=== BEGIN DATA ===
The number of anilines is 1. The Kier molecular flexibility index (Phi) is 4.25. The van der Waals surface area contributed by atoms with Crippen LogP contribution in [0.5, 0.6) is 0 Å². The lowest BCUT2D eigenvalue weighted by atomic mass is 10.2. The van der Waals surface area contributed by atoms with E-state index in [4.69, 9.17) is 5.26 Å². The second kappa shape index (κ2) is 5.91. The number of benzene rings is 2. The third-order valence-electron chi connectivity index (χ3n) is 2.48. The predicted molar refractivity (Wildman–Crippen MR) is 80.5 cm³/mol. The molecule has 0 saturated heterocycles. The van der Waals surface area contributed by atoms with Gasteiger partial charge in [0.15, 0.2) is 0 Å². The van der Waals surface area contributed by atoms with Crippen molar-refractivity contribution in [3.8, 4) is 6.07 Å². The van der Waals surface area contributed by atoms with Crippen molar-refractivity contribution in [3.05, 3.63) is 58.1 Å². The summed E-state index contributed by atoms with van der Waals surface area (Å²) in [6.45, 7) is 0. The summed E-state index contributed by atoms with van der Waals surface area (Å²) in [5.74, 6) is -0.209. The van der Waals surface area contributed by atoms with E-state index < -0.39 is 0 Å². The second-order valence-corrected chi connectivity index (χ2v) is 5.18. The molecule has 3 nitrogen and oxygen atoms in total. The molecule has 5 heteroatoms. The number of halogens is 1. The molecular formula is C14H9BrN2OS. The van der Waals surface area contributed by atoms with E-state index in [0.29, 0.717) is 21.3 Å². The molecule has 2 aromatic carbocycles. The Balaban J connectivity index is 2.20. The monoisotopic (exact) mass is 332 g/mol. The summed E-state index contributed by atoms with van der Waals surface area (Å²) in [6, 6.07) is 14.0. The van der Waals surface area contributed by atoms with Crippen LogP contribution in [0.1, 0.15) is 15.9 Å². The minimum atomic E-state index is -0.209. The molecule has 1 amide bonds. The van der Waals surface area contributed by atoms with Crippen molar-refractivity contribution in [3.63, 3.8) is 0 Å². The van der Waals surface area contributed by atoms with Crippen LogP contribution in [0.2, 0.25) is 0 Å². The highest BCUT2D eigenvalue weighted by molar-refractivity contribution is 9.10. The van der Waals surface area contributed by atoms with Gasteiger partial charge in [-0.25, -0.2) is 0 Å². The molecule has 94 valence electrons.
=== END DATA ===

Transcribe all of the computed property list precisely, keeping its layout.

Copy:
The number of anilines is 1. The Kier molecular flexibility index (Phi) is 4.25. The van der Waals surface area contributed by atoms with Crippen LogP contribution in [0.5, 0.6) is 0 Å². The lowest BCUT2D eigenvalue weighted by atomic mass is 10.2. The van der Waals surface area contributed by atoms with E-state index in [4.69, 9.17) is 5.26 Å². The second kappa shape index (κ2) is 5.91. The number of benzene rings is 2. The third-order valence-electron chi connectivity index (χ3n) is 2.48. The predicted molar refractivity (Wildman–Crippen MR) is 80.5 cm³/mol. The molecule has 0 saturated heterocycles. The van der Waals surface area contributed by atoms with Gasteiger partial charge in [0.15, 0.2) is 0 Å². The van der Waals surface area contributed by atoms with Crippen molar-refractivity contribution in [3.8, 4) is 6.07 Å². The van der Waals surface area contributed by atoms with Crippen molar-refractivity contribution in [3.05, 3.63) is 58.1 Å². The summed E-state index contributed by atoms with van der Waals surface area (Å²) in [6.45, 7) is 0. The summed E-state index contributed by atoms with van der Waals surface area (Å²) in [5.74, 6) is -0.209. The van der Waals surface area contributed by atoms with E-state index < -0.39 is 0 Å². The second-order valence-corrected chi connectivity index (χ2v) is 5.18. The molecule has 3 nitrogen and oxygen atoms in total. The molecule has 5 heteroatoms. The number of halogens is 1. The molecular formula is C14H9BrN2OS. The van der Waals surface area contributed by atoms with E-state index in [0.29, 0.717) is 21.3 Å². The molecule has 2 aromatic carbocycles. The Balaban J connectivity index is 2.20. The monoisotopic (exact) mass is 332 g/mol. The summed E-state index contributed by atoms with van der Waals surface area (Å²) in [6, 6.07) is 14.0. The van der Waals surface area contributed by atoms with Crippen LogP contribution in [0.1, 0.15) is 15.9 Å². The minimum atomic E-state index is -0.209. The molecule has 1 amide bonds. The van der Waals surface area contributed by atoms with Crippen molar-refractivity contribution in [3.63, 3.8) is 0 Å². The van der Waals surface area contributed by atoms with Crippen LogP contribution in [0.2, 0.25) is 0 Å². The highest BCUT2D eigenvalue weighted by molar-refractivity contribution is 9.10. The van der Waals surface area contributed by atoms with Gasteiger partial charge in [-0.25, -0.2) is 0 Å². The molecule has 94 valence electrons.